The routine features two men (P1 and P3) and two women (P2 and P4). The dancers are wearing helmets and lycra suits of different colors with a Tetris piece represented on it. P1 is purple and bears a "T" shaped brick. P2 is red and bears a "Z" shaped one. P3 is light blue and bears a straight bar. P4 is orangeish yellowish and bears a reversed "L" bar. At one point, their skin will turn black similar to the dancers of She Wolf and Where Have You Been.
The background shows a giant 'TETRIS' sign at the beginning from which the dancers emerge. Then the background has falling Tetris pieces, like the original Tetris game. At several points, the background darkens and goes through a "Level up" phase. Near the end of the routine, the background will flash orange as the song speeds up.
There is only one Gold Move for each player:
Gold Move: Pose according to the pictograms. This is the final move for the song.
P1: Put your left hand up and bend your right arm.
P2: Put your both hands halfway in the air and squat down.
P3: Look to the left and put your right hand to the left and the left hand up.
P4: Continue standing while turning your palms outward.
However, this is the first song to be released on all consoles that is video game themed, as Just Mario was only available for the Wii.
This, along with Tico-Tico No Fubá is one of the only two instrumental songs to be covered.
The Gold Move awards the player about 770 points if done correctly, which is more than the average Gold Move you'd see in other songs.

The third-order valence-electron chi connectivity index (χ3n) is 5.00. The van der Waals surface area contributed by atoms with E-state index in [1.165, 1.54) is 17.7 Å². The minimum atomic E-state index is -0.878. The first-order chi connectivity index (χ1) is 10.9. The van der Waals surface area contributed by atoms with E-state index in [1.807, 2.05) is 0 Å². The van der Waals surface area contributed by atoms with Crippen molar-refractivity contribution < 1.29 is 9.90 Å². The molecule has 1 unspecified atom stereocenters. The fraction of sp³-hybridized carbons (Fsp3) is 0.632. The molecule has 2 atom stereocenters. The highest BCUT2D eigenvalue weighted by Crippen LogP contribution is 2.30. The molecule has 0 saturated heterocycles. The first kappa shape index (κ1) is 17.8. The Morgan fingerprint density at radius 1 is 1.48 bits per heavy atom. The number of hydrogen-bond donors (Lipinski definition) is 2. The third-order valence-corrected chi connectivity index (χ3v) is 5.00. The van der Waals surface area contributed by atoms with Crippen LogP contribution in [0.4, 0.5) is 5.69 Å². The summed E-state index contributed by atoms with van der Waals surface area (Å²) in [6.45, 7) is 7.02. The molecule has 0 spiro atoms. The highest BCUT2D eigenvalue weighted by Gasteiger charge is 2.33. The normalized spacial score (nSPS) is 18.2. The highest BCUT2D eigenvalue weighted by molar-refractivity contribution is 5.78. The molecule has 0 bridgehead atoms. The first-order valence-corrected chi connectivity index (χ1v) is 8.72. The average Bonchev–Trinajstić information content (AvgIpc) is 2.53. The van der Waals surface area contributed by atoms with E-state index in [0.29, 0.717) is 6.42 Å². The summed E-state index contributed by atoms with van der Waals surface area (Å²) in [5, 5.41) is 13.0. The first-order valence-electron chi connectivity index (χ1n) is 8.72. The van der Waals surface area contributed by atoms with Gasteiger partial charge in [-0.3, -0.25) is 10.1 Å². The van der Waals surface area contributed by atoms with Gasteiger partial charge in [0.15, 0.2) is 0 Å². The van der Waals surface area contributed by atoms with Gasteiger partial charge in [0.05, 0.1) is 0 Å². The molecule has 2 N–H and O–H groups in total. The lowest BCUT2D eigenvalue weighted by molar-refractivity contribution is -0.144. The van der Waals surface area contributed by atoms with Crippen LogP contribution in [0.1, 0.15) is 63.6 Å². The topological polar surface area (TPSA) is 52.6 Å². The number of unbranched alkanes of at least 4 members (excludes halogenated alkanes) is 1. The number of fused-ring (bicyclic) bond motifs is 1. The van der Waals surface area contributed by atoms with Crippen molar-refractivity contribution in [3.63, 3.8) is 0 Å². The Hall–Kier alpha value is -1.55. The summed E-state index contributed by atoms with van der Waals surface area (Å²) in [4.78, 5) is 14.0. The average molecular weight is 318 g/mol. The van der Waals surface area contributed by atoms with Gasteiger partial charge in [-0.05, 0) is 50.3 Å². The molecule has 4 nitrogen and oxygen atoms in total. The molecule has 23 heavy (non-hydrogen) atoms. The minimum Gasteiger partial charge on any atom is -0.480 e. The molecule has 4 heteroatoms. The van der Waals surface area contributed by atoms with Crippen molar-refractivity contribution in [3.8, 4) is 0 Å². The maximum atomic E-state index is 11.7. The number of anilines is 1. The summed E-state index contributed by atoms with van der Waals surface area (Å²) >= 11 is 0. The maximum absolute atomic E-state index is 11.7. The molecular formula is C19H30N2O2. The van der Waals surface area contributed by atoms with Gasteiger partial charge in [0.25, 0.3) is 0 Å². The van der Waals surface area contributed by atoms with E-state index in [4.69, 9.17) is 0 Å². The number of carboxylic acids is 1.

Due to the song being short, the score bar moves slower than the player's score.
A mock-up gameplay screenshot shows all four players being scored during the sequence where P4 is carried by the others. However, in actual gameplay, only P4's arm movements are counted on remote consoles, and no moves are counted at all during this sequence on camera consoles.
This is the second routine where one coach is carried by others during the routine, after I Will Survive (On Stage Version).
In the square, it can be seen that the background is darker and the blocks are glowing as they are falling and they seem to have less details. However, this does not happen in the actual routine.
The original track (composed by Hirokazu Tanaka) is based off the Russian folk song Korobeiniki.
Tetris is the only Just Dance Unlimited song that hasn't been added to Just Dance Now yet.